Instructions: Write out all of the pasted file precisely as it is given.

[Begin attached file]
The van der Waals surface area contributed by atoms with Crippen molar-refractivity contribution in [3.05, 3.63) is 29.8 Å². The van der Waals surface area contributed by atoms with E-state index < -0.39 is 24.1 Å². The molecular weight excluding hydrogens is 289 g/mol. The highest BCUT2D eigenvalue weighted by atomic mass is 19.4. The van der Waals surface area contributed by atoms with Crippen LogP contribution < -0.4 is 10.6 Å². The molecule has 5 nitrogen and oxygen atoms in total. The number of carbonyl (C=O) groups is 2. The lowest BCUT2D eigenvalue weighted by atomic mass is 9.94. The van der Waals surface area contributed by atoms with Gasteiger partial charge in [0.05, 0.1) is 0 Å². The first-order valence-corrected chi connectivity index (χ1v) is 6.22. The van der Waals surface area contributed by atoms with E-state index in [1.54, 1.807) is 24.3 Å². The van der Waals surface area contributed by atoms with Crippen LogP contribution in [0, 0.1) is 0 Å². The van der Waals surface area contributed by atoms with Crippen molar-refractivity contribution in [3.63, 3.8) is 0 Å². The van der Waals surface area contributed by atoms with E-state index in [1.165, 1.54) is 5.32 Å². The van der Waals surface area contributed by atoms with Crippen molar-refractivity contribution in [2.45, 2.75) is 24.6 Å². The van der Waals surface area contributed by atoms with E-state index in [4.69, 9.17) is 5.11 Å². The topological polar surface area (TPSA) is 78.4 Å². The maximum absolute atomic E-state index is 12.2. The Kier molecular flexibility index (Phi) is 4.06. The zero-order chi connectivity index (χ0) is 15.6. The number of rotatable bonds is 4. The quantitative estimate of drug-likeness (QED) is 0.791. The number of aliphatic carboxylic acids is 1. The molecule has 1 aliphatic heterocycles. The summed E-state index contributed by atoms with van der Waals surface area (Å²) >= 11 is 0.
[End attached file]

The van der Waals surface area contributed by atoms with Crippen molar-refractivity contribution in [3.05, 3.63) is 29.8 Å². The van der Waals surface area contributed by atoms with E-state index < -0.39 is 24.1 Å². The molecular weight excluding hydrogens is 289 g/mol. The highest BCUT2D eigenvalue weighted by atomic mass is 19.4. The van der Waals surface area contributed by atoms with Crippen LogP contribution < -0.4 is 10.6 Å². The molecule has 5 nitrogen and oxygen atoms in total. The number of carbonyl (C=O) groups is 2. The lowest BCUT2D eigenvalue weighted by atomic mass is 9.94. The van der Waals surface area contributed by atoms with Gasteiger partial charge in [0.05, 0.1) is 0 Å². The first-order valence-corrected chi connectivity index (χ1v) is 6.22. The van der Waals surface area contributed by atoms with E-state index in [1.54, 1.807) is 24.3 Å². The van der Waals surface area contributed by atoms with Crippen LogP contribution in [0, 0.1) is 0 Å². The van der Waals surface area contributed by atoms with Crippen molar-refractivity contribution in [3.63, 3.8) is 0 Å². The van der Waals surface area contributed by atoms with E-state index in [1.165, 1.54) is 5.32 Å². The van der Waals surface area contributed by atoms with Crippen molar-refractivity contribution in [2.45, 2.75) is 24.6 Å². The van der Waals surface area contributed by atoms with E-state index in [4.69, 9.17) is 5.11 Å². The topological polar surface area (TPSA) is 78.4 Å². The maximum absolute atomic E-state index is 12.2. The Kier molecular flexibility index (Phi) is 4.06. The zero-order chi connectivity index (χ0) is 15.6. The number of rotatable bonds is 4. The quantitative estimate of drug-likeness (QED) is 0.791. The number of aliphatic carboxylic acids is 1. The molecule has 1 aliphatic heterocycles. The summed E-state index contributed by atoms with van der Waals surface area (Å²) >= 11 is 0.